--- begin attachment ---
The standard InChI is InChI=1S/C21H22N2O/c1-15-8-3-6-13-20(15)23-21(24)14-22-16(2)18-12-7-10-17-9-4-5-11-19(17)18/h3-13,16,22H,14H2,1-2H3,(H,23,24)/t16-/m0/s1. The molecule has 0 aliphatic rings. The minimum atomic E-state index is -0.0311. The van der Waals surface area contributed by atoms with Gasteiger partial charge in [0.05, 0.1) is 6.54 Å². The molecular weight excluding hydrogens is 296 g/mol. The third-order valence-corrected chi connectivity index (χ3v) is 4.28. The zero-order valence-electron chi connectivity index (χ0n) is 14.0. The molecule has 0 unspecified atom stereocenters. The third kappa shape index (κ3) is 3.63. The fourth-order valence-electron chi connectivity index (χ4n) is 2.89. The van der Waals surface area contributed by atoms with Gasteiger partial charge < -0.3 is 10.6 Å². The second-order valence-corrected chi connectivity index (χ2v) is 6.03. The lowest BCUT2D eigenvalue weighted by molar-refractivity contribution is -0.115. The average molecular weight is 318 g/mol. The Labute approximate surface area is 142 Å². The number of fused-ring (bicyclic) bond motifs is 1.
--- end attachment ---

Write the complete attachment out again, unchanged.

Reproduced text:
The standard InChI is InChI=1S/C21H22N2O/c1-15-8-3-6-13-20(15)23-21(24)14-22-16(2)18-12-7-10-17-9-4-5-11-19(17)18/h3-13,16,22H,14H2,1-2H3,(H,23,24)/t16-/m0/s1. The molecule has 0 aliphatic rings. The minimum atomic E-state index is -0.0311. The van der Waals surface area contributed by atoms with Gasteiger partial charge in [0.05, 0.1) is 6.54 Å². The molecular weight excluding hydrogens is 296 g/mol. The third-order valence-corrected chi connectivity index (χ3v) is 4.28. The zero-order valence-electron chi connectivity index (χ0n) is 14.0. The molecule has 0 unspecified atom stereocenters. The third kappa shape index (κ3) is 3.63. The fourth-order valence-electron chi connectivity index (χ4n) is 2.89. The van der Waals surface area contributed by atoms with Gasteiger partial charge < -0.3 is 10.6 Å². The second-order valence-corrected chi connectivity index (χ2v) is 6.03. The lowest BCUT2D eigenvalue weighted by molar-refractivity contribution is -0.115. The average molecular weight is 318 g/mol. The Labute approximate surface area is 142 Å². The number of fused-ring (bicyclic) bond motifs is 1.